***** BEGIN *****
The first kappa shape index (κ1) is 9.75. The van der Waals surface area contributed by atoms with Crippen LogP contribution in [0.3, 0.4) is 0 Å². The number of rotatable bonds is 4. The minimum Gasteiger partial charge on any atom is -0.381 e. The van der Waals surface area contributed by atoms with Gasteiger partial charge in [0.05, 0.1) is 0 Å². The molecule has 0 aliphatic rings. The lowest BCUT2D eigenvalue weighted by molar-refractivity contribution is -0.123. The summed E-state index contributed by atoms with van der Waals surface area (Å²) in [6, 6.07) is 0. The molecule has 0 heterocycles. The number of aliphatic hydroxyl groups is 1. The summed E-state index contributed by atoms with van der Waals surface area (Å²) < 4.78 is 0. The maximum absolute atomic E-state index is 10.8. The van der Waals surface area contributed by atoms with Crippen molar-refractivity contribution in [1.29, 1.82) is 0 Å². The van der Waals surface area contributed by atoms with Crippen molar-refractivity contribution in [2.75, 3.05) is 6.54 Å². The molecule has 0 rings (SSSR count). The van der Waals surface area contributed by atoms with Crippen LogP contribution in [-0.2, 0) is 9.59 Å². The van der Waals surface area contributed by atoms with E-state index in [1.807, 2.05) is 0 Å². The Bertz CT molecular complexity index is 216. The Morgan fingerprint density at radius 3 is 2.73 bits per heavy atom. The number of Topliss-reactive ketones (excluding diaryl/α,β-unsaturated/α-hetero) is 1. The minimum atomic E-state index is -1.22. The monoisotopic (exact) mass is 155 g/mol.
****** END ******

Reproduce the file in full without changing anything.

The first kappa shape index (κ1) is 9.75. The van der Waals surface area contributed by atoms with Crippen LogP contribution in [0.3, 0.4) is 0 Å². The number of rotatable bonds is 4. The minimum Gasteiger partial charge on any atom is -0.381 e. The van der Waals surface area contributed by atoms with Gasteiger partial charge in [0.05, 0.1) is 0 Å². The molecule has 0 aliphatic rings. The lowest BCUT2D eigenvalue weighted by molar-refractivity contribution is -0.123. The summed E-state index contributed by atoms with van der Waals surface area (Å²) in [6, 6.07) is 0. The molecule has 0 heterocycles. The number of aliphatic hydroxyl groups is 1. The summed E-state index contributed by atoms with van der Waals surface area (Å²) < 4.78 is 0. The maximum absolute atomic E-state index is 10.8. The van der Waals surface area contributed by atoms with Crippen molar-refractivity contribution in [1.29, 1.82) is 0 Å². The van der Waals surface area contributed by atoms with Crippen molar-refractivity contribution in [2.75, 3.05) is 6.54 Å². The molecule has 0 rings (SSSR count). The van der Waals surface area contributed by atoms with Crippen LogP contribution in [-0.2, 0) is 9.59 Å². The van der Waals surface area contributed by atoms with E-state index in [1.807, 2.05) is 0 Å². The Bertz CT molecular complexity index is 216. The Morgan fingerprint density at radius 3 is 2.73 bits per heavy atom. The number of Topliss-reactive ketones (excluding diaryl/α,β-unsaturated/α-hetero) is 1. The minimum atomic E-state index is -1.22. The monoisotopic (exact) mass is 155 g/mol.